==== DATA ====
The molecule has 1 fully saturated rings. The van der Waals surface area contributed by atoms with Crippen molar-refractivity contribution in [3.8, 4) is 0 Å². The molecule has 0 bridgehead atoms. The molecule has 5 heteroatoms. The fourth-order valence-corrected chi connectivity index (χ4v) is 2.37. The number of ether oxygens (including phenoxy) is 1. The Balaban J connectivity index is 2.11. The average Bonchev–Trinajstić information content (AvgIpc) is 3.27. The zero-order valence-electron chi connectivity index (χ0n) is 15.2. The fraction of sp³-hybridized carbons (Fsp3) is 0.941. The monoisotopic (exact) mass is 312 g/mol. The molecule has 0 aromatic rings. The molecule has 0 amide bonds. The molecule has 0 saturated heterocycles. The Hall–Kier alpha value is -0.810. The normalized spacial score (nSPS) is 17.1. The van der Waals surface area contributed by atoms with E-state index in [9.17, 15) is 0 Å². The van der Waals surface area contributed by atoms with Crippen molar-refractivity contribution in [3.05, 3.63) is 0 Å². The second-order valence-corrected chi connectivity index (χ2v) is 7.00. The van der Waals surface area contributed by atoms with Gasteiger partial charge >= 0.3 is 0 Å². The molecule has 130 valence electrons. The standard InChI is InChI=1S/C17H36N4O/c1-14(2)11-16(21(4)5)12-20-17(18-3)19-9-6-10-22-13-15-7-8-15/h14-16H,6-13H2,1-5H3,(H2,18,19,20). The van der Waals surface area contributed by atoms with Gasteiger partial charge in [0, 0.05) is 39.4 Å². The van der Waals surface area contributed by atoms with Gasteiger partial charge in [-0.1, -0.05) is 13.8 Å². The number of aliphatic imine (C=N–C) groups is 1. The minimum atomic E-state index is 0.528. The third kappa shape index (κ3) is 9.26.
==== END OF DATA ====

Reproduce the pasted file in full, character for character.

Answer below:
The molecule has 1 fully saturated rings. The van der Waals surface area contributed by atoms with Crippen molar-refractivity contribution in [3.8, 4) is 0 Å². The molecule has 0 bridgehead atoms. The molecule has 5 heteroatoms. The fourth-order valence-corrected chi connectivity index (χ4v) is 2.37. The number of ether oxygens (including phenoxy) is 1. The Balaban J connectivity index is 2.11. The average Bonchev–Trinajstić information content (AvgIpc) is 3.27. The zero-order valence-electron chi connectivity index (χ0n) is 15.2. The fraction of sp³-hybridized carbons (Fsp3) is 0.941. The monoisotopic (exact) mass is 312 g/mol. The molecule has 0 aromatic rings. The molecule has 0 amide bonds. The molecule has 0 saturated heterocycles. The Hall–Kier alpha value is -0.810. The normalized spacial score (nSPS) is 17.1. The van der Waals surface area contributed by atoms with E-state index in [9.17, 15) is 0 Å². The van der Waals surface area contributed by atoms with Crippen molar-refractivity contribution in [3.05, 3.63) is 0 Å². The second-order valence-corrected chi connectivity index (χ2v) is 7.00. The van der Waals surface area contributed by atoms with Gasteiger partial charge >= 0.3 is 0 Å². The molecule has 130 valence electrons. The standard InChI is InChI=1S/C17H36N4O/c1-14(2)11-16(21(4)5)12-20-17(18-3)19-9-6-10-22-13-15-7-8-15/h14-16H,6-13H2,1-5H3,(H2,18,19,20). The van der Waals surface area contributed by atoms with Gasteiger partial charge in [0, 0.05) is 39.4 Å². The van der Waals surface area contributed by atoms with Gasteiger partial charge in [-0.1, -0.05) is 13.8 Å². The number of aliphatic imine (C=N–C) groups is 1. The minimum atomic E-state index is 0.528. The third kappa shape index (κ3) is 9.26.